In some embodiments, an agent's location can be regularly stored in an event table in database 5. This information can be monitored in real time at data terminals 6 which may connect with database 5 and with ACD-WC system 10. Reports, based on information in ACD-WC system 10 and/or database 5, also can be generated to track where calls are handled as well as the movement of agents.
In other embodiments a schedule can be generated and stored which establishes a plan for the location of one or more staff members during their shifts. For example, a schedule could comprise a table providing the locations, start time and stop time for each location for staff members for a particular day (e.g. a staff member may be scheduled to be in different locations as the day progresses). In one embodiment of the invention, the schedule information can be compared to the location information to detect deviation from the schedule. If a staff member does not adhere to the schedule, a location deviation display can show any deviations, such as on the data terminal 6. This display may include real-time display of location deviations and/or other location information. From this display, a Supervisor can determine when a staff member is in a location deviation state and can take appropriate action (e.g. call or visit the staff member to determine the cause). Written deviation reports can also be generated. In an alternative embodiment, the system 10 can compare location data to the schedule to detect a deviation and an alarm (e.g. flashing a deviation message on a display) can be generated to alert the supervisor.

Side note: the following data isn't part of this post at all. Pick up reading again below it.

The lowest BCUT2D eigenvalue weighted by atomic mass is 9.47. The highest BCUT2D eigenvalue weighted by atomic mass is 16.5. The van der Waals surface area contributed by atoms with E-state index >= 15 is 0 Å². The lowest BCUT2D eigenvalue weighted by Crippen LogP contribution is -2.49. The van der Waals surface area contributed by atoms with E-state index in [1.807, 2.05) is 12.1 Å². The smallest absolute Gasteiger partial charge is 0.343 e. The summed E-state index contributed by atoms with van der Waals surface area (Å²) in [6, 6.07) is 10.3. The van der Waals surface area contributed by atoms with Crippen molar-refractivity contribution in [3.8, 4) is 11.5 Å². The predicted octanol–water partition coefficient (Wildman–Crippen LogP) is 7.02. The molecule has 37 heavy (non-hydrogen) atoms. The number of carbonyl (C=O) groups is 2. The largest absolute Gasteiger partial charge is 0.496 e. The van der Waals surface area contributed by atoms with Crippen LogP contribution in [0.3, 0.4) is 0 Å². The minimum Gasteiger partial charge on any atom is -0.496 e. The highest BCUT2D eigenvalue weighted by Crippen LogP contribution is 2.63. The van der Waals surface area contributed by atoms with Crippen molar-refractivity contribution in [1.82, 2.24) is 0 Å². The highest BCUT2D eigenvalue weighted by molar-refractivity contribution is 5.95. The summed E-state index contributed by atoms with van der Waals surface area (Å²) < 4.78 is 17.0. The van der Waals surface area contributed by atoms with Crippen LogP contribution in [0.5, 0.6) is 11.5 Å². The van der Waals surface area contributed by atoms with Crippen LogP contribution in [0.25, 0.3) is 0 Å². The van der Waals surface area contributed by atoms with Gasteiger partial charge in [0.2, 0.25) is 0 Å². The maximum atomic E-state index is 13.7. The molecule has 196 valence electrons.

In the embodiment of FIG. 1, database 5 is shown separately from ACD-WC system 10. In other embodiments, appropriate computer memory can be integrated into the architecture of ACD-WC system 10.
The embodiments discussed and/or shown in the figures are examples. They are not exclusive ways to practice the present invention, and it should be understood that there is no intent to limit the invention by such disclosure. Rather, it is intended to cover all modifications and alternative constructions and embodiments that fall within the scope of the invention as defined in the following claims.